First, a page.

Late last month (during the period 10 Sep. 2008, when our article was submitted, to 25 Sep., when the article was published by PEHM), the results of an American Psychological Association (APA) referendum were released, approving, by a significant margin, a position statement similar to the American Psychiatric Association’s (AΨA's) forbidding participation by APA members in interrogation of detainees. The new APA policy must be adopted by the APA Board of Directors at the annual meeting in August 2009. No doubt the APA will receive, as did the AΨA, much-deserved praise for their well-intentioned aims. Our conclusion, however, remains the same: the Position Statements of both organizations have not ended, will not end, and cannot end the participation of psychologists and psychiatrists in "enhanced" interrogation of prisoners.

    AL Halpern, JH Halpern, SB Doherty

    Competing interests

    None declared

  3. The Dec. 11, 2008, Levin-McCain Report on the Treatment of Detainees in U.S. Custody

    Abraham Halpern, New York Medical College

    25 December 2008

    I note that the unanimous report by the commission headed by Senators Carl Levin and John McCain validates the comments made in our article (by Halpern, Halpern & Doherty) concerning the aggressive interrogation techniques used in violation of U.S. and international law.

    Competing interests

    None declared

  4. Correction of typographical errors

    Abraham Halpern, The Article (one of the authors)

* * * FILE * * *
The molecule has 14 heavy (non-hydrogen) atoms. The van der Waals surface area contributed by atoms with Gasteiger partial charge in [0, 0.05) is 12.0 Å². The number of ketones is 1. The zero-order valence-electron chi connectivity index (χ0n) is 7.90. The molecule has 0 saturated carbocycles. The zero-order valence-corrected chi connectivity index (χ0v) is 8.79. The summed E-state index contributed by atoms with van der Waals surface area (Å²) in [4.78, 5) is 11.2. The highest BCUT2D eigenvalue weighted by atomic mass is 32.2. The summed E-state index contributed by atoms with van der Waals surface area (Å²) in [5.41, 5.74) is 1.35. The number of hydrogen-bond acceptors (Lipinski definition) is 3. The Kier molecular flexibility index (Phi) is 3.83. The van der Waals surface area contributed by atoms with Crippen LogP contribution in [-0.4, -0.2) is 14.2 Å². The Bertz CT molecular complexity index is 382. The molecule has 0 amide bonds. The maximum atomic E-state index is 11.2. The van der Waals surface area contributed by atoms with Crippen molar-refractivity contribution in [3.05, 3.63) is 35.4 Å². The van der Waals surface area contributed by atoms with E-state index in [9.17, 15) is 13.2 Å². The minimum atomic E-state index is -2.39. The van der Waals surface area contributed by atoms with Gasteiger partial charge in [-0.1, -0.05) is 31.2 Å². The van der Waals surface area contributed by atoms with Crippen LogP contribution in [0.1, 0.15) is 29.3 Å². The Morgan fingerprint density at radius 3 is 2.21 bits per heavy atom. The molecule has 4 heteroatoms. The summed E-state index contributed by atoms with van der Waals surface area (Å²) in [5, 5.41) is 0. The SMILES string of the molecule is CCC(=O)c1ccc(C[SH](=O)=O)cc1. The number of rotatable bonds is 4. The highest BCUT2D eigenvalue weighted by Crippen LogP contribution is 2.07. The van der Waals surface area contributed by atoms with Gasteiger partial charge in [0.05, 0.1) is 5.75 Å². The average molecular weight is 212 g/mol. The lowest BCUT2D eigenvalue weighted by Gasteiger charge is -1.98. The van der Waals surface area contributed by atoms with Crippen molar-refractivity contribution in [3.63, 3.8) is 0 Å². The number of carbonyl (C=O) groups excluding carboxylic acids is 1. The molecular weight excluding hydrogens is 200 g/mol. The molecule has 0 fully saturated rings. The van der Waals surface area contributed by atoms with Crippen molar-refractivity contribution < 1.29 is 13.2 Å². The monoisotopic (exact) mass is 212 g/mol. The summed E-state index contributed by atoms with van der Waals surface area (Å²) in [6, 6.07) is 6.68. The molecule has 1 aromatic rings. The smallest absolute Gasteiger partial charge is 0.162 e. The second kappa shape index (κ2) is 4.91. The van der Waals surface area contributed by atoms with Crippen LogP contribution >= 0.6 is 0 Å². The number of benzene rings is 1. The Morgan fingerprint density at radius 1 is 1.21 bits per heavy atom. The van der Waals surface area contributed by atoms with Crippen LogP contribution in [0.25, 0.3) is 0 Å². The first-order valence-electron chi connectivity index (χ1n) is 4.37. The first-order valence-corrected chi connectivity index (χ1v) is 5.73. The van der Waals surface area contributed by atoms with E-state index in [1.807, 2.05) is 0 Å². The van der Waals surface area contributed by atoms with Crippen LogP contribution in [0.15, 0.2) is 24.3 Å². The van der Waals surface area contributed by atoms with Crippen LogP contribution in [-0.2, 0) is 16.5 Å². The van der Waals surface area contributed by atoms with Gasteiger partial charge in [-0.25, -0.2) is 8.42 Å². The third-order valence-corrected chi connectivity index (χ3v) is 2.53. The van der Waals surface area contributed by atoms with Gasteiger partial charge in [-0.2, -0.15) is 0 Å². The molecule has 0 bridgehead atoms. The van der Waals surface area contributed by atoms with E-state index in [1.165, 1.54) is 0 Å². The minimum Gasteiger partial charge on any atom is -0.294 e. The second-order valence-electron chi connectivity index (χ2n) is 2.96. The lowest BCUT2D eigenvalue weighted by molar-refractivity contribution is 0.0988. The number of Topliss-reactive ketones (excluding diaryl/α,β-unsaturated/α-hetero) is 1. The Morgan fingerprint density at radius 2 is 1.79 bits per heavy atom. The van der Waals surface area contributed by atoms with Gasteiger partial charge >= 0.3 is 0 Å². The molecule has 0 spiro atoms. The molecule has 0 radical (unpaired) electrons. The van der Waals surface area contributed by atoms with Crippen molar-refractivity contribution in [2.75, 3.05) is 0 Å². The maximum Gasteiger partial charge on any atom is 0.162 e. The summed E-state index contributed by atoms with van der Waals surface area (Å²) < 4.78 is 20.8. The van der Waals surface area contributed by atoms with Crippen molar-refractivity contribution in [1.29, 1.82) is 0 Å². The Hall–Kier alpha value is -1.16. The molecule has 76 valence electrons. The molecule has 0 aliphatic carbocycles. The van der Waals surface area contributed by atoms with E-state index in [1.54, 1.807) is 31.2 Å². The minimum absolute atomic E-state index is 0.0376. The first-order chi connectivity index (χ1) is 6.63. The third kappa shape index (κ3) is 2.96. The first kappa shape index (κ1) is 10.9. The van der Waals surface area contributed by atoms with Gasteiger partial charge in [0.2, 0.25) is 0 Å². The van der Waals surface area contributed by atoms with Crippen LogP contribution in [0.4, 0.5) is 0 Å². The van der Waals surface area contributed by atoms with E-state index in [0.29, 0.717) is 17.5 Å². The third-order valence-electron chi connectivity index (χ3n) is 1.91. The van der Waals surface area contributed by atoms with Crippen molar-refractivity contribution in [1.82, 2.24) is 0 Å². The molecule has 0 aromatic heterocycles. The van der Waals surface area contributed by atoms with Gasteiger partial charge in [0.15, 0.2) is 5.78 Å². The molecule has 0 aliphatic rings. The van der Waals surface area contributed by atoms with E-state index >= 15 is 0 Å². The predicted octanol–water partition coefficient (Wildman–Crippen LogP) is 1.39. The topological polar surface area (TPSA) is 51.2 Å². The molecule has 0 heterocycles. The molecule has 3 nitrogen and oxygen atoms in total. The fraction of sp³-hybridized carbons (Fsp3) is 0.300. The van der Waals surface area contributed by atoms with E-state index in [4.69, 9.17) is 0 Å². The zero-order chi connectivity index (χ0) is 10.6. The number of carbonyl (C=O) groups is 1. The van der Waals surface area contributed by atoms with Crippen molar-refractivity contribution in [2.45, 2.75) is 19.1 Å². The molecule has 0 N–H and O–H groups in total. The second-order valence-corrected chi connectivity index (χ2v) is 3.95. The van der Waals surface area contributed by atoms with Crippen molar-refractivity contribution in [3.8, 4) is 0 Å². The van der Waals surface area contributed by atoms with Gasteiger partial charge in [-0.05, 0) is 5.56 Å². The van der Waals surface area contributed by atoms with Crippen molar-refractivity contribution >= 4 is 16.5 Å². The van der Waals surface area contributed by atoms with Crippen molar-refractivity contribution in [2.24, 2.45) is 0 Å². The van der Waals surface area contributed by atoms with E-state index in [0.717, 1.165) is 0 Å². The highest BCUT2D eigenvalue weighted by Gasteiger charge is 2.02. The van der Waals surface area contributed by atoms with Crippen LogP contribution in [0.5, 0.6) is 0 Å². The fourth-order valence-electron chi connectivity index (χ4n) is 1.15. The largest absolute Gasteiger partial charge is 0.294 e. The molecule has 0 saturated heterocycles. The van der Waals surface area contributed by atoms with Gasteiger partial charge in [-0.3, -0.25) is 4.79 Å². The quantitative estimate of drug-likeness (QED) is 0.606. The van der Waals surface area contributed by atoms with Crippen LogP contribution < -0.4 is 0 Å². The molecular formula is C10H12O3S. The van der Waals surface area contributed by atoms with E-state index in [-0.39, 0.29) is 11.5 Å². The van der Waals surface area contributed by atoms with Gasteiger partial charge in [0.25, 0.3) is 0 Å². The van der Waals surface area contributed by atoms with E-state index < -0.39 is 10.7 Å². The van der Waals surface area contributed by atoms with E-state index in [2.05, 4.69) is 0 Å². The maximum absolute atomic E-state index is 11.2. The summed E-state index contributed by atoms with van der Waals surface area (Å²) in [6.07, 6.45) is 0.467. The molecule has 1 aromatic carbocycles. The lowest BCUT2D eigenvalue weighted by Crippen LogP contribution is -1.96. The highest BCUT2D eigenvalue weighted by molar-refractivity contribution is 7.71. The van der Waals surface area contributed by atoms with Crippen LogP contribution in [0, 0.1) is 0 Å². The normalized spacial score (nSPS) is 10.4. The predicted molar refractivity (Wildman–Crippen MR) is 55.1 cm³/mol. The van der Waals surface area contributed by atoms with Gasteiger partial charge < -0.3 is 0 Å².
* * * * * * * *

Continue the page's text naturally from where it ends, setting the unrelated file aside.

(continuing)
19 March 2010

    Dear Reader,
    I would like to correct several typographical errors, mostly minor. It is my understanding that it is not possible to make corrections in the article on the internet. If you should print out a copy, I would appreciate it very much if you would insert the corrections in your printed copy. Please forgive me for causing you this inconvenience. Thank you.

    Line 1: Trustee (not "Director")

    The amendment of the position statement
    Second paragraph, line 15: these actions seem (not "seems")
    Fourth paragraph, line 2: we (not "We")

    The ticking time-bomb scenario
    First paragraph, line 3: that the author (not "that author")
    First paragraph, line 8: mention that it is beyond (not "mention beyond")

    c) The path to adoption of the AΨA Position Statement
    Second paragraph, line 8: Had this (not "Should this")
    Second paragraph, line 9: been (not "be")
    Second paragraph, line 32: could (not "can")
    Second paragraph, line 36: note [to] be distributed (not "note be distributed")
    Second paragraph, line 38: 11/30/2005 (not "11/30/2008")
    Second paragraph, line 39: amendments (not "ammendments")
    Fourth paragraph, line 19: [Speaker of Assembly] (not "(Speaker of Assembly"))
    Fourth paragraph, line 20: [Speaker Elect] and Thomas Grieger [Representative] (not "(Speaker-Elect) and Thomas Grieger (Representative"
    Fourth paragraph, line 21: Psychiatrists] (not "Psychiatrists)")

    a) line 3: American Psychiatric Association; and, for the American Psychological" (not "American Psychiatric Association: "AΨA", and "APA" for the American Psychological")
    a) line 4: Association, the acronym "APA". (not "Association.")

    Competing interests

    There are no competing interests.